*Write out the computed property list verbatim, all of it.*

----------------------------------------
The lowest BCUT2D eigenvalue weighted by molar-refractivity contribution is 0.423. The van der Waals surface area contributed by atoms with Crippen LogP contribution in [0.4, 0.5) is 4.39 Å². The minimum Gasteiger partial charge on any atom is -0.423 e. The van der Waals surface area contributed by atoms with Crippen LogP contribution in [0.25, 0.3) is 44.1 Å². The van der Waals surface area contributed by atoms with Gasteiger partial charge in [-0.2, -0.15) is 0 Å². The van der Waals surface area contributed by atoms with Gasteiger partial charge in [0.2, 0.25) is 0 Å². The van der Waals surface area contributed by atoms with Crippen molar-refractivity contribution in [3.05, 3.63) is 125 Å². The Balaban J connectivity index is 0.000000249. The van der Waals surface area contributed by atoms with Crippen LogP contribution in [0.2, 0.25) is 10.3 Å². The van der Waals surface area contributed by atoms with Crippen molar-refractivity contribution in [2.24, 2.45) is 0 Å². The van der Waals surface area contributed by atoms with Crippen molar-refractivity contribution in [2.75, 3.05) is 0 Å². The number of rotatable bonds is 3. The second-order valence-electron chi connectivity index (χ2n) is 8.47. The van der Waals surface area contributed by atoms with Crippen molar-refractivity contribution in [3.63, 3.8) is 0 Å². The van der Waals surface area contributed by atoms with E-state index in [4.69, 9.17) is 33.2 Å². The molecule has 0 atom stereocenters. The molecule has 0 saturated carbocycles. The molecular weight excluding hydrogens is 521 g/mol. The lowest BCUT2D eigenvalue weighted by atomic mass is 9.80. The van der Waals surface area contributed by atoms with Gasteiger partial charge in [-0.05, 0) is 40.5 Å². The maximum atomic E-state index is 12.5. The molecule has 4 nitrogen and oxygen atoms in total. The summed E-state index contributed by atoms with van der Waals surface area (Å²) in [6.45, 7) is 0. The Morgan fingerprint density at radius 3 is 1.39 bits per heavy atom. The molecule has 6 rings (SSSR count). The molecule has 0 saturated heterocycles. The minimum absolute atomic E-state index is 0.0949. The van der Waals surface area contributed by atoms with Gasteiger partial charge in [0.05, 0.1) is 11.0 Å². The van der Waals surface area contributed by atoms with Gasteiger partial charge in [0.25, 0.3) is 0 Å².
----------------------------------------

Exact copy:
The lowest BCUT2D eigenvalue weighted by molar-refractivity contribution is 0.423. The van der Waals surface area contributed by atoms with Crippen LogP contribution in [0.4, 0.5) is 4.39 Å². The minimum Gasteiger partial charge on any atom is -0.423 e. The van der Waals surface area contributed by atoms with Crippen LogP contribution in [0.25, 0.3) is 44.1 Å². The van der Waals surface area contributed by atoms with Gasteiger partial charge in [-0.2, -0.15) is 0 Å². The van der Waals surface area contributed by atoms with Gasteiger partial charge in [0.2, 0.25) is 0 Å². The van der Waals surface area contributed by atoms with Crippen molar-refractivity contribution in [3.05, 3.63) is 125 Å². The Balaban J connectivity index is 0.000000249. The van der Waals surface area contributed by atoms with Crippen LogP contribution in [0.2, 0.25) is 10.3 Å². The van der Waals surface area contributed by atoms with Crippen molar-refractivity contribution in [2.24, 2.45) is 0 Å². The van der Waals surface area contributed by atoms with Crippen molar-refractivity contribution in [2.75, 3.05) is 0 Å². The number of rotatable bonds is 3. The second-order valence-electron chi connectivity index (χ2n) is 8.47. The van der Waals surface area contributed by atoms with Crippen molar-refractivity contribution in [3.63, 3.8) is 0 Å². The van der Waals surface area contributed by atoms with E-state index in [4.69, 9.17) is 33.2 Å². The molecule has 0 atom stereocenters. The molecule has 0 saturated carbocycles. The molecular weight excluding hydrogens is 521 g/mol. The lowest BCUT2D eigenvalue weighted by atomic mass is 9.80. The van der Waals surface area contributed by atoms with Gasteiger partial charge in [-0.05, 0) is 40.5 Å². The maximum atomic E-state index is 12.5. The molecule has 4 nitrogen and oxygen atoms in total. The summed E-state index contributed by atoms with van der Waals surface area (Å²) in [6.45, 7) is 0. The Morgan fingerprint density at radius 3 is 1.39 bits per heavy atom. The molecule has 6 rings (SSSR count). The molecule has 0 saturated heterocycles. The minimum absolute atomic E-state index is 0.0949. The van der Waals surface area contributed by atoms with Gasteiger partial charge in [0.05, 0.1) is 11.0 Å². The van der Waals surface area contributed by atoms with Gasteiger partial charge in [0.25, 0.3) is 0 Å².